The bond between coach Tex Winter and writer Roland Lazenby has to be about as persistent, meaningful and honest as any in basketball.
And today, as the 87-year-old coach struggles after a stroke, Lazenby writes a must-read post on his Lakernoise blog about Winter. Here's just one poignant part:
As Tex lies in a Kansas hospital fighting for his life after a stroke, I hope NBA people stop and contemplate just what he has meant to them, meant to the game. I hope all the players who ever played for him stop and think about what his honesty did for the game itself.
Ditto for the coaches who gained so much from association with him.
I hope they stop and think today about Tex's honesty.
And while I'm offering that advice for everyone else, I'm going to try and take a bit of it myself. Tex spent a lot of time trying to educate me. I'm sure he often thought I was a lost cause, but he never lost patience with me.
The things he told me often got him into trouble. And team "officials" were always trying to get him not to tell me the things he did. But he never wavered in the face of that pressure.
The truth has a sting to it, a deeply burning sting. Tex knew that. He knew that when he said certain things, it was going to cost him.
The great irony of his life is that if he hadn't told the truth, he might have played the political games that made it much easier to get into the Hall of Fame. But if he hadn't been such a truth-teller, Tex wouldn't have been so deserving of Hall of Fame recognition. And, boy, is he ever deserving.
Yes, he was a great coach, and his old-school triangle offense has defined success in the modern game of hoops.
But his primary product was the truth.
And so, Tex Winter is simply too good for the Hall of Fame. It's a place populated with frauds and credit-takers.
Tex is in another Hall of Fame, one a million times more exclusive and far more important. He's in the truth-tellers Hall of Fame, where the population is only the very few truly good ones.
Roland Lazenby is the author of one of my favorite basketball books, The Show, which is an oral history of the Lakers. He is writing a book about Jerry West for Random House. He just talked to Laker consultant and coaching legend Tex Winter, and offers the following insight about the current Laker team.
Tex Winter has always admired how Phil Jackson will keep his thoughts to himself. He takes counsel and advice from his assistants, but Jackson hardly ever lets them know what he's thinking.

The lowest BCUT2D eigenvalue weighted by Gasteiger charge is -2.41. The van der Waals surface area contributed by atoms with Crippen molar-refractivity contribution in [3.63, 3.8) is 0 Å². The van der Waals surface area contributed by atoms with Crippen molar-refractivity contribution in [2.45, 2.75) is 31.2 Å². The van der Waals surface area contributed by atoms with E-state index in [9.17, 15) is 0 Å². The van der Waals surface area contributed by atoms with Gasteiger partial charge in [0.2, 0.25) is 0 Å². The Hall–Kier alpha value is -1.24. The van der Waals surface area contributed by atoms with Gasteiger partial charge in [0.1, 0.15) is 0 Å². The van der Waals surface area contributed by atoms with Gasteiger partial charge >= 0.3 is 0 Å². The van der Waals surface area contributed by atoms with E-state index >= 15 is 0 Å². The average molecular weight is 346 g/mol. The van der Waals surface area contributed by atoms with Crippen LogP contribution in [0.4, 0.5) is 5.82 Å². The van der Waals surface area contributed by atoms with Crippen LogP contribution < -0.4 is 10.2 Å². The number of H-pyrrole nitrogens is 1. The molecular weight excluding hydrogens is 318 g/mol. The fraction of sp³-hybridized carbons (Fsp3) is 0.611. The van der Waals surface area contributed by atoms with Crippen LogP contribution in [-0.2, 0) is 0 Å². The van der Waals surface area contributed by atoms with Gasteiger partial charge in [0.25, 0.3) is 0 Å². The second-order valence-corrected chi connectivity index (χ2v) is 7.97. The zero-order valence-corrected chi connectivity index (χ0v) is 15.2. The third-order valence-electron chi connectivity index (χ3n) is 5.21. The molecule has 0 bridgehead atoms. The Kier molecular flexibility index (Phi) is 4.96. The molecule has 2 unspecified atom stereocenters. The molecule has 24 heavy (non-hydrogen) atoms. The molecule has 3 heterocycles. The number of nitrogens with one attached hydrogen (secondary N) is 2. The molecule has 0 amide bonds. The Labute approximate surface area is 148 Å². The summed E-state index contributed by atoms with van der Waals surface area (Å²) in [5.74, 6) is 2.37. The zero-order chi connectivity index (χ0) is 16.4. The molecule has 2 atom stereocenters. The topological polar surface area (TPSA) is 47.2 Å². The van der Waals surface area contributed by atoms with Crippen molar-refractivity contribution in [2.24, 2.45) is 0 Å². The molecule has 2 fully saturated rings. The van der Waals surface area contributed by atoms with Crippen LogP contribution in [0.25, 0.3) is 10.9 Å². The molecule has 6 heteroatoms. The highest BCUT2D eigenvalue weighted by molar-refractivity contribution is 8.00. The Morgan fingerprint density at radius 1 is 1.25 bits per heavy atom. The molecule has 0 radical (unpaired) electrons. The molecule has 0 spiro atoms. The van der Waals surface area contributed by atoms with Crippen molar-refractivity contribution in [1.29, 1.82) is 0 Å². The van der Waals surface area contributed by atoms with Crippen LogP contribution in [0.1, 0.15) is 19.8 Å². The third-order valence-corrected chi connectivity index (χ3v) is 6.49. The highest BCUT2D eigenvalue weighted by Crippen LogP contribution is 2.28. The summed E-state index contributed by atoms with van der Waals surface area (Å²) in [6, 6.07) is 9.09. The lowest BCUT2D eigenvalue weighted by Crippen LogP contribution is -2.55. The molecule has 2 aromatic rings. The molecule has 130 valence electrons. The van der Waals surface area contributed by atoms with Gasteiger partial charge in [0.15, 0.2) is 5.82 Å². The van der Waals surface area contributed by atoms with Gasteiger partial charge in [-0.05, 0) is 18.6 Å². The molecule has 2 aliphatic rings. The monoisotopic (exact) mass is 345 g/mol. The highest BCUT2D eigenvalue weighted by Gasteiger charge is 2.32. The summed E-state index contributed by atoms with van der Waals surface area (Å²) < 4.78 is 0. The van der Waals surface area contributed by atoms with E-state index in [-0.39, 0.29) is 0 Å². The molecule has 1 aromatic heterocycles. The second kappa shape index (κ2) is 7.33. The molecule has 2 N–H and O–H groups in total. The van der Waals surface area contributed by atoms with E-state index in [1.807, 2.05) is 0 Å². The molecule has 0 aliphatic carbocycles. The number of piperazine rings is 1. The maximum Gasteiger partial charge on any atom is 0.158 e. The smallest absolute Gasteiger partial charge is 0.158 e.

That trait has kept Winter busy searching Jackson's demeanor for clues over their two decades of coaching together.
"Phil doesn't let you know what he's thinking," Winter said. "That's a good way for a head coach to go about his business."
Having said that, Winter has better hunches about Jackson than almost anyone.
While the basketball world seems to be speculating on when and where the Los Angeles Lakers will trade forward Lamar Odom, the 86-year-old guru has another take on Jackson's intentions.
Winter thinks Odom will once again wind up starting for the Lakers this season.
"Odom has looked a lot better recently," Winter noted this week. "Thank goodness.
"He's a player. It's a shame when we don't get anything out of him. It hurts our team. But I wouldn't be surprised to see him back in the starting lineup."
It's obvious that among Jackson's many chores in putting the Lakers together in training camp is to find a way to get more out of the very talented, mercurial Odom. That certainly explains Jackson's "mind games" in asking Odom to come off the bench.
It's Jackson's way of challenging him to be more productive, more consistent, a problem that became obvious in June's championship series between the Lakers and Bostosn Celtics.
"I don't really know who's going to be starting," Winter said. "But it's just like Phil to search things out like this. But I think Odom will be in the starting mix."
Another of Jackson's decisions involves trying to use 7-footers Andrew Bynum and Pau Gasol together, a lineup that leaves Winter skeptical.
"I don't know if the twin towers has ever been effective, has it?" he asked. "It kind of puts one of 'em (Bynum or Gasol) out of position, particularly defensively. That's what makes it tough."
The lineup seems even more problematic when you consider the fact that Jackson is trying to improve the Lakers defensively.
Former Bulls GM Jerry Krause recently called Winter one of basketball's few geniuses.
Winter, the longtime aide and mentor for Jackson, had these other observations about the Lakers in training camp:
• The Trevor Ariza Prize: "Ariza has been by far our best player. He's looked pretty good throughout camp. He's not a great shooter, but he's got lots of energy and length. He really picks us up."
• Legs, Legs, Legs: He wonders if Kobe Bryant's legs aren't worn out. "I don't know whether he's tired or those legs are dead. He's been on those legs a long time with the playoffs and then the Olympics. They might be dead."